By Elzio Barreto
HONG KONG (Reuters) - Italian fashion house Prada could raise up to $2.6 billion in an initial public offering in Hong Kong, setting a valuation for the maker of Miu Miu dresses higher than its European peers.
Prada set an indicative price range of HK$36.5 to HK$48 a share for the IPO as it started meetings with Asian investors to gauge appetite for the deal, a source with direct knowledge of the plans told Reuters on Monday.
The IPO is being priced at 27 times projected 2011 earnings at the top end of the range, the source said, in a deal largely aimed at funding expansion and renovation in Prada's fastest-growing market of the Asia Pacific.
The source declined to be identified because the details have not been made public.
"Twenty-plus times PE looks expensive," said Peter Elston, strategist at Aberdeen Asset Management Asia. "But luxury goods companies such as Prada have got good, visible top-line growth for the next 20 years. There are high barriers to entry as you can't go out and create a luxury brand from nothing."
Prada, 95 percent owned by the families of Chief Executive Patrizio Bertelli and his fashion designer wife Miuccia Prada, has shelved plans to go public three times over the last decade.
It is betting on a boom in the consumption of luxury items in China, the world's second-largest economy, to lure investors to the IPO, the first for an Italian company in Hong Kong.
China will account for 20 percent of the global luxury market by 2015, with spending in the country nearly tripling to $27 billion by that year from around $10 billion in 2009, consulting firm McKinsey & Co says.
The IPO is slated to be priced on June 17 and the shares will start trading in Hong Kong on June 24 under the symbol "1913," the year the company was founded in Milan.
Prada and shareholders Prada Holding BV and Intesa Sanpaolo <ISP.MI> plan to sell 423.3 million shares, valuing the IPO at up to HK$20.32 billion ($2.6 billion).
About 14 percent of the shares will be sold in a primary offering with proceeds going to Prada, with the remainder of proceeds going to Prada Holding and Intesa Sanpaolo.
A projected price-to-earnings ratio of 27 times compares with an average P/E of 26.2 times for Hong Kong-listed luxury goods companies such as luxury menswear operator Trinity Ltd <0891.HK> and French skincare products retailer L'Occitane <0973.HK>, Goldman Sachs Research estimates.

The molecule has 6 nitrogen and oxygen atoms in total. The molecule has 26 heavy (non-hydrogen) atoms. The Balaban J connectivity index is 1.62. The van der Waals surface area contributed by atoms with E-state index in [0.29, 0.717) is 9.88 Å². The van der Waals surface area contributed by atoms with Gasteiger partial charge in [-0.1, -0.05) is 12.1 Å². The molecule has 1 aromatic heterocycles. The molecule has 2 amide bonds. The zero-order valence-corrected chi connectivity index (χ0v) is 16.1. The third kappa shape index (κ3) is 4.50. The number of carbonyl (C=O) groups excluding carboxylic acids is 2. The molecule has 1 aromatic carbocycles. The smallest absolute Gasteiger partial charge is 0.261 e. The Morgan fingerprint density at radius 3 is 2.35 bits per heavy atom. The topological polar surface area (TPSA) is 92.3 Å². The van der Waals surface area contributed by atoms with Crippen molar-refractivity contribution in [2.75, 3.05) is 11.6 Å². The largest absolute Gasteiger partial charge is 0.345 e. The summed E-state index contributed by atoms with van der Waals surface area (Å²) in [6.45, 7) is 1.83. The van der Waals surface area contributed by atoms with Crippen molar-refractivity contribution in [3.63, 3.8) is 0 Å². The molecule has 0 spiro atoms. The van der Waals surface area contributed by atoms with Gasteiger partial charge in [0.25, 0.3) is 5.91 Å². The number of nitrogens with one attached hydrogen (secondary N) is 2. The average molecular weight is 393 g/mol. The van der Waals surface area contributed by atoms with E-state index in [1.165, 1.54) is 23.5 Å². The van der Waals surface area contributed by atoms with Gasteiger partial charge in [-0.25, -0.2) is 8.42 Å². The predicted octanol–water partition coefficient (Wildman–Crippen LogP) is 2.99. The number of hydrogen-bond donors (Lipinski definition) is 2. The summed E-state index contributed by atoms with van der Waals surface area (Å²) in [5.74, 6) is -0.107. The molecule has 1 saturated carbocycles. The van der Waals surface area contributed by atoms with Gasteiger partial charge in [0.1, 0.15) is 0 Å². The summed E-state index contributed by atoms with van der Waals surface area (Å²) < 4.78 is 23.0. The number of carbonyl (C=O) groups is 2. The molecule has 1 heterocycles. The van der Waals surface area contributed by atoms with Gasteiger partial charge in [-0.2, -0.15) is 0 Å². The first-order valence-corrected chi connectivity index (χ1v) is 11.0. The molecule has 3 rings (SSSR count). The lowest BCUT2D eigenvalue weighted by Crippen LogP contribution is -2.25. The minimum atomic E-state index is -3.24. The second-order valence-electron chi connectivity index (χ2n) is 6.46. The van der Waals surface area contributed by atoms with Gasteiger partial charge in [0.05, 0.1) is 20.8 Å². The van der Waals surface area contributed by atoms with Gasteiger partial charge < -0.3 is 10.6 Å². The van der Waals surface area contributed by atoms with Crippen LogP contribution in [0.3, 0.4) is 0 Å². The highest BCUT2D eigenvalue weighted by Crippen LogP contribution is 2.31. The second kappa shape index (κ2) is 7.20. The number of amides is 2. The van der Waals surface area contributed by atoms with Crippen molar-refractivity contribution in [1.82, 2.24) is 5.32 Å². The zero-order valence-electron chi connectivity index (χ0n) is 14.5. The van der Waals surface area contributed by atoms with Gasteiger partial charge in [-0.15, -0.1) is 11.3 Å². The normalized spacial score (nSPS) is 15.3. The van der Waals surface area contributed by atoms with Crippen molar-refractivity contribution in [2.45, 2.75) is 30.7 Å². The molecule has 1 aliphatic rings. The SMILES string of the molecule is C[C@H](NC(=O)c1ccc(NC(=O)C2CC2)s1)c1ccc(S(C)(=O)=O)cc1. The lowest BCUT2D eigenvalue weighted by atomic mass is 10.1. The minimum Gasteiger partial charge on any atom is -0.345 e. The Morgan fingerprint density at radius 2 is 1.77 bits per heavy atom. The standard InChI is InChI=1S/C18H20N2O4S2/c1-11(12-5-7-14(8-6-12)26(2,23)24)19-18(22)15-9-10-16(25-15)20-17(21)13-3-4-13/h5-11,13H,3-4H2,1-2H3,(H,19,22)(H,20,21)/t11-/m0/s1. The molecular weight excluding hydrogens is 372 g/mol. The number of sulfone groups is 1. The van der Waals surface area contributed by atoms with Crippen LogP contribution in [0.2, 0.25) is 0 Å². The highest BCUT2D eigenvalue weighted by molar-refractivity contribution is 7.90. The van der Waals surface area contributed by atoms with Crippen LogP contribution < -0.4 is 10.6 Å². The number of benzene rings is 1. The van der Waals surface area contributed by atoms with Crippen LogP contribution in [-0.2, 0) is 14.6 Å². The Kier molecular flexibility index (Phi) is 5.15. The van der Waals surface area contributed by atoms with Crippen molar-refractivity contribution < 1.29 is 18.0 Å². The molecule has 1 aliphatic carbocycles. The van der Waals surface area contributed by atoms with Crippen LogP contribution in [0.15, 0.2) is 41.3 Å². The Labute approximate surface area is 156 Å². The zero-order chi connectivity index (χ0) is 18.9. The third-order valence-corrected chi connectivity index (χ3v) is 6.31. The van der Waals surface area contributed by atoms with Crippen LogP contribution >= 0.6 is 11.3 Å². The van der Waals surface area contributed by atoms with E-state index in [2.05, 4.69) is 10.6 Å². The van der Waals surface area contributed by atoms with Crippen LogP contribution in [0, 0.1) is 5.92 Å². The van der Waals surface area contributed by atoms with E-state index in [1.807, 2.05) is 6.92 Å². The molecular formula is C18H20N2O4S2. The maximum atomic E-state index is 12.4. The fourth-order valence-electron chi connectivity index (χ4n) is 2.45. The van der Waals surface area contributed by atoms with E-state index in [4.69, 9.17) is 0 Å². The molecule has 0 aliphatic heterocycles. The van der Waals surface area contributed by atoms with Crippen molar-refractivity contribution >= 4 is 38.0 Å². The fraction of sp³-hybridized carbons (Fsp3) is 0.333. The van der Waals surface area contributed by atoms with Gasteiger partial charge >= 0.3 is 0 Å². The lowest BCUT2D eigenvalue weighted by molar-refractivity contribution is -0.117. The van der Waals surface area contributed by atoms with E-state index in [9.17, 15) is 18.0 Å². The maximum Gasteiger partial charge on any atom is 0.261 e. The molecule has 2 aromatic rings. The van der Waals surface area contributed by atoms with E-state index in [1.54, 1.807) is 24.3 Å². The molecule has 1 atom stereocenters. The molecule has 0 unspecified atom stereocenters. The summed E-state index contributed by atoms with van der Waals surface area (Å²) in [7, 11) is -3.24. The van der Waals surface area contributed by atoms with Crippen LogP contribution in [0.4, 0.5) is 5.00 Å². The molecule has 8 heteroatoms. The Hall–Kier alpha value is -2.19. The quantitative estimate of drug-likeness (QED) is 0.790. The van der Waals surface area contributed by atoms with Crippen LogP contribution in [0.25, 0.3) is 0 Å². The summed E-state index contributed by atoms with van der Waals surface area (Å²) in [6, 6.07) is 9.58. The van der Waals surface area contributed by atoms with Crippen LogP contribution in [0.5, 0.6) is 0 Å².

British luxury goods group Burberry<BRBY.L>, which is seeking a Hong Kong listing and is known for raincoats featuring its camel, red and black check pattern, trades at 21.4 times forecast 2011 earnings, while French luxury conglomerate LVMH<LVMH.PA>trades at 17.3 times.
Prada's IPO comes as a rout in commodity prices and debt concerns in the euro zone have eroded investor risk appetite, pushing global markets off their multi-year highs in early May.
On Sunday, startup mining company Resourcehouse Ltd abandoned its fourth attempt to go public in Hong Kong, citing deteriorating market conditions, a statement on its website said.
Prada started its business in 1913, when Mario Prada began selling leather bags, trunks and silverware to the European elite from his store in Milan's Galleria Vittorio Emanuele II.
The company has since expanded throughout Europe, the United States and Asia with a product range that includes clothes, mobile telephones, fragrances and eyewear.
Revenue for the year ended January 2011 jumped 31 percent to 2.05 billion euros and profit more than doubled to 253.6 million euros.
Prada said in a Hong Kong filing on Friday it expected half-year profit to rise 46 percent as it expands in fast-growing Asia.
The company plans to add a net total of about 80 directly operated stores by the end of January 2012, most of them in the Asia Pacific region, its fastest growing market.
Goldman Sachs <GS.N>, Credit Agricole's <CAGR.PA> CLSA brokerage and Italian banks UniCredit SpA <CRDI.MI> and Intesa Sanpaolo's Banca IMI unit, both on Prada's board, are joint bookrunners and global coordinators of the IPO.
($1=7.778 Hong Kong dollars)
(Additional reporting by Antonella Ciancio in Milan and Kevin Lim in Singapore; Editing by Vinu Pilakkott)